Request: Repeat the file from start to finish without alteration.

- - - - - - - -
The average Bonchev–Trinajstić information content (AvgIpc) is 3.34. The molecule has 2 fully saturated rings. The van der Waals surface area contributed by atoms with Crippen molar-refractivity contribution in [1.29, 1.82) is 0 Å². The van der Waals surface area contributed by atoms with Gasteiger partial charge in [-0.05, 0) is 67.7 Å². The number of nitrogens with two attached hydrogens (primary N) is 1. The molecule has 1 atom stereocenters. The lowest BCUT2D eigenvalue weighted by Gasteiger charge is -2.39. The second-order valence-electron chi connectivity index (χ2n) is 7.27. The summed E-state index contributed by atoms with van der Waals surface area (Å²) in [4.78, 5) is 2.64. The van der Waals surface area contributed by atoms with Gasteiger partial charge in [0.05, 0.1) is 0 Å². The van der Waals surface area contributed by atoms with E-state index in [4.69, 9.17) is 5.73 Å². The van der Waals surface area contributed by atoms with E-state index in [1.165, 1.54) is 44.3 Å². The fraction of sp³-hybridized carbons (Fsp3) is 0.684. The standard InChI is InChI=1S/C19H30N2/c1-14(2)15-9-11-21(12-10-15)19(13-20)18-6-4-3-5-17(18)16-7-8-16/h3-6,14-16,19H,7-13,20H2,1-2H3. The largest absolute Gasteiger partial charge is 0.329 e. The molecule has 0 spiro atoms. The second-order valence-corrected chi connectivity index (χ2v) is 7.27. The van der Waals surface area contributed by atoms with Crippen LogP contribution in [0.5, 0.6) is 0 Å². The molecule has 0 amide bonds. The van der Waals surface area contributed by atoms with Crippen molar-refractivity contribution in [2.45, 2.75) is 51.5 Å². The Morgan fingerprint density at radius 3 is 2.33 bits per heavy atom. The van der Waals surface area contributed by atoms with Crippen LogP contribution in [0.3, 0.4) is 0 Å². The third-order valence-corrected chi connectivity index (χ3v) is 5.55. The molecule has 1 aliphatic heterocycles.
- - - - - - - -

The average Bonchev–Trinajstić information content (AvgIpc) is 3.34. The molecule has 2 fully saturated rings. The van der Waals surface area contributed by atoms with Crippen molar-refractivity contribution in [1.29, 1.82) is 0 Å². The van der Waals surface area contributed by atoms with Gasteiger partial charge in [-0.05, 0) is 67.7 Å². The number of nitrogens with two attached hydrogens (primary N) is 1. The molecule has 1 atom stereocenters. The lowest BCUT2D eigenvalue weighted by Gasteiger charge is -2.39. The second-order valence-electron chi connectivity index (χ2n) is 7.27. The summed E-state index contributed by atoms with van der Waals surface area (Å²) in [4.78, 5) is 2.64. The van der Waals surface area contributed by atoms with Gasteiger partial charge in [0.05, 0.1) is 0 Å². The van der Waals surface area contributed by atoms with E-state index in [4.69, 9.17) is 5.73 Å². The van der Waals surface area contributed by atoms with E-state index in [1.165, 1.54) is 44.3 Å². The fraction of sp³-hybridized carbons (Fsp3) is 0.684. The standard InChI is InChI=1S/C19H30N2/c1-14(2)15-9-11-21(12-10-15)19(13-20)18-6-4-3-5-17(18)16-7-8-16/h3-6,14-16,19H,7-13,20H2,1-2H3. The largest absolute Gasteiger partial charge is 0.329 e. The molecule has 0 spiro atoms. The second-order valence-corrected chi connectivity index (χ2v) is 7.27. The van der Waals surface area contributed by atoms with Crippen LogP contribution in [0.5, 0.6) is 0 Å². The molecule has 0 amide bonds. The van der Waals surface area contributed by atoms with Crippen molar-refractivity contribution in [2.45, 2.75) is 51.5 Å². The Morgan fingerprint density at radius 3 is 2.33 bits per heavy atom. The van der Waals surface area contributed by atoms with Crippen LogP contribution in [0.3, 0.4) is 0 Å². The third-order valence-corrected chi connectivity index (χ3v) is 5.55. The molecule has 1 aliphatic heterocycles.